Already getting considerable airplay from Dean Jackson at BBC Introducing, Si has created something here which will have a mass appeal. The indie kids, rock chicks and dance fanatics are likely to walk on by but those who are able to appreciate the beauty of things will surely stay a while and spend time testing all that’s ‘That’s All’.



If you’re Leicester based, you could do worse than take a trip down to the Musician for the launch on Thursday. For a fiver, you not only get Si but also Martha Bean, Joel Evans, Adam Dunmore, Thomas William Shephard and a new acoustic group called ‘Thawn’. 



Vienna Ditto – Feeling Good

Let’s continue with the theme of posting songs from bands with cities in their name! A few days ago (before Eurovision got in the way), I wrote about the wonderful ‘Oxford Drama‘ from Poland. And for today’s treat with your toast, I’m giving you the lowdown on Vienna Ditto, a duo from Reading, London and possibly Oxford.


Vienna Ditto first came onto my radar a few months back when a PR company sent me a link to an earlier EP. If Sonic Breakfast had been running then, I would have probably featured them. I was drawn to the theatre in their music and the sound bites in their reviews. Like the B-52’s with added smokey grunge or a more chaotic, punked up Portishead, the duo of Hatty Taylor and Nigel Firth were producing a type of mutant madness that refused to be pinned down. A dabble with Psychedelic lounge blues gave way to a Motown murder ballad. I am probably making up genres.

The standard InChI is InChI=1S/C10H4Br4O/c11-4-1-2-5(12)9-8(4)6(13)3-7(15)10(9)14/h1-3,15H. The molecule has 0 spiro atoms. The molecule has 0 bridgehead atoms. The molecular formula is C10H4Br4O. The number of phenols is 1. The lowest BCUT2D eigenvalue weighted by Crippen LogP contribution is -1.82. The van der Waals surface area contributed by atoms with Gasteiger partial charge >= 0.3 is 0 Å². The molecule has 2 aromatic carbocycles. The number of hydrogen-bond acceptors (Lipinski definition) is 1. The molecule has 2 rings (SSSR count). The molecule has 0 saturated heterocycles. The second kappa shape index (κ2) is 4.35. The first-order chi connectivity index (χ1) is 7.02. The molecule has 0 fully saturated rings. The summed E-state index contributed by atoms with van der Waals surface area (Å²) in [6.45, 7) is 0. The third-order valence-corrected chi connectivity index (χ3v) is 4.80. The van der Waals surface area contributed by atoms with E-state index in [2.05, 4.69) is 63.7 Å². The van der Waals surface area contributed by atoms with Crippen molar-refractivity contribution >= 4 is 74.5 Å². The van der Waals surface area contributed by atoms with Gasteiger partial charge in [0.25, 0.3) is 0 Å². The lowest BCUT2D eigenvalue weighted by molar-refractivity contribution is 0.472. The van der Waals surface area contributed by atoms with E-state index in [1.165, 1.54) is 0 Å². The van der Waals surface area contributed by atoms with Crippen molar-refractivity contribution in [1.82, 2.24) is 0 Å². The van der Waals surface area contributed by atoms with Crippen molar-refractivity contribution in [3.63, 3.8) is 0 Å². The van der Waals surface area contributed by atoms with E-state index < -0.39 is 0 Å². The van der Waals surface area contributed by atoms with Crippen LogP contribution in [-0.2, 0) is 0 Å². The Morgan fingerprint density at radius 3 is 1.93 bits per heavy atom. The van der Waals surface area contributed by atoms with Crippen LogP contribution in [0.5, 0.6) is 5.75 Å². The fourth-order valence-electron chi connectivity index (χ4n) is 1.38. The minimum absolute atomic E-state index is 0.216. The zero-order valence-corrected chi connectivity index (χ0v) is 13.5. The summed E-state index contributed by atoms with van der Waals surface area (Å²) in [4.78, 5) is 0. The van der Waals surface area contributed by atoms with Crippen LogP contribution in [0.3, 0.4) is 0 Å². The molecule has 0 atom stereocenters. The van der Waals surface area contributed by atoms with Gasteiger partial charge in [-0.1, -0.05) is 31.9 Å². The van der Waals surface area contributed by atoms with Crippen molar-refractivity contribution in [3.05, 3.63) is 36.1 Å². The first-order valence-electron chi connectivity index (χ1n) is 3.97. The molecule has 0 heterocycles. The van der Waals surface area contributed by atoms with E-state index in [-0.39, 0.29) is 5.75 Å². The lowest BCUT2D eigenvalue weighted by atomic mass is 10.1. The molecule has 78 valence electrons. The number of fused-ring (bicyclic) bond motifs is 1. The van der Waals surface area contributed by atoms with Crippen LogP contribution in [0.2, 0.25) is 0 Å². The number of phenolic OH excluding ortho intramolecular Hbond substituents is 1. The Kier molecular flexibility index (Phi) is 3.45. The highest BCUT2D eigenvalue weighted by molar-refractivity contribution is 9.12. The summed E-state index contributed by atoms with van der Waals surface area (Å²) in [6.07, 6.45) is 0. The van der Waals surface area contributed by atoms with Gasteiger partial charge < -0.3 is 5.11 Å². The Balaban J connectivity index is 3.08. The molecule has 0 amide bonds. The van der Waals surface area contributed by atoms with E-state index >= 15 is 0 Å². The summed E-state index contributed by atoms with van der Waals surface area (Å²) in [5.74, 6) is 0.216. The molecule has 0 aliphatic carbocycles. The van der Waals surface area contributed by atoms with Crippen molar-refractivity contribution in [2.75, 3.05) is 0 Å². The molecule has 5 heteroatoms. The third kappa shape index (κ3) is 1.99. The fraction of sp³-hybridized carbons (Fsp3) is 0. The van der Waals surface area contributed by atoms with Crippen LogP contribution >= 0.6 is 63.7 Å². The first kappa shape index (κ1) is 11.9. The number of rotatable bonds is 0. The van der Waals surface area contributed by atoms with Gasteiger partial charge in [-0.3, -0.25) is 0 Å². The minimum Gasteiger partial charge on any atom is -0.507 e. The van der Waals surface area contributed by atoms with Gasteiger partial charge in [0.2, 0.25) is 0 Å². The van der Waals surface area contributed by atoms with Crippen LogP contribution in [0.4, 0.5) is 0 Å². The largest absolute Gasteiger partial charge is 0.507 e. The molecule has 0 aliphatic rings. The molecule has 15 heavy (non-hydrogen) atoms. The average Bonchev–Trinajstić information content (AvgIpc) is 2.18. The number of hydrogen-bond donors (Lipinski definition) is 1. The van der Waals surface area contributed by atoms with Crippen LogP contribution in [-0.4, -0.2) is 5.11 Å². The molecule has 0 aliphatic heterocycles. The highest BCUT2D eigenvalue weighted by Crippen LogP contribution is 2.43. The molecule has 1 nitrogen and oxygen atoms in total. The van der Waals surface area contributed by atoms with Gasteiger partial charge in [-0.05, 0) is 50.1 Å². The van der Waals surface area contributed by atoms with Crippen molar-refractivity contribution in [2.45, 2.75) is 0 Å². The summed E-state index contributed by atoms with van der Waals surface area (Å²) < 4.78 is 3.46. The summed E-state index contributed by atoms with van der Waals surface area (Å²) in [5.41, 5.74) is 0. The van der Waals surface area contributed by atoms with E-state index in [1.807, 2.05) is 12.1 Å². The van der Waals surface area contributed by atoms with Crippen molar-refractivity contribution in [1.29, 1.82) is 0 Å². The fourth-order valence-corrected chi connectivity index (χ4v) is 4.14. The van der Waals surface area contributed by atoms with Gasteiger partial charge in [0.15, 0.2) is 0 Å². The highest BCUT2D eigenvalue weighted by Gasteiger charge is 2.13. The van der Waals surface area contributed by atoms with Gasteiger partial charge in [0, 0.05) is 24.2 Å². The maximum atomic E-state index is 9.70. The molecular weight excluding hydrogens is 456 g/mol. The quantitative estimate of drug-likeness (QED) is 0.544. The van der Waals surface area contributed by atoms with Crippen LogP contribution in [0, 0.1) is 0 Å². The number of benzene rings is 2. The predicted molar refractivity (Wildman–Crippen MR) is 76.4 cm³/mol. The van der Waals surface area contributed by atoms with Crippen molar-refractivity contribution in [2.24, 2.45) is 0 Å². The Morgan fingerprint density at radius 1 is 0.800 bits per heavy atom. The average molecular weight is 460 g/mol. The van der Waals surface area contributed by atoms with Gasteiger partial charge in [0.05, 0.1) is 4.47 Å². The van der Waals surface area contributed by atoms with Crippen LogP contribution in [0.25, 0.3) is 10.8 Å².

Their new single, Feeling Good is up for release on June 9th. After a four day Easter break, this is an aural equivalent of a lock-in that should help to keep the party going until the next bank holiday. It’s a real wild child of a number, suggestively encouraging us to slip into a sexy stupor and to stay there until the summer ends.

It’s backed by the intriguingly titled ‘Opium Boys’. I bet that’s got an addictive chorus with an injection of fuzz. The CD is completed by a further 4 tracks – covers of Vienna Ditto’s favourite ’19th century gospel bangers’. I can’t wait to hear what they might sound like.


Coming up tomorrow – the new track by Bristol Ballet…. 



Eurovision – The Final Countdown

Flashback – I am sat in a school assembly. The Deputy Head spins a record and encourages us all to sing along to the words. The words are projected on an overhead projector. We all know the tune. It’s mass karaoke before karaoke was widely known about. ‘A little loving, a little giving, a little peace‘, we all sing as we attempt to emulate Nicole from Germany and her winning Eurovision entry.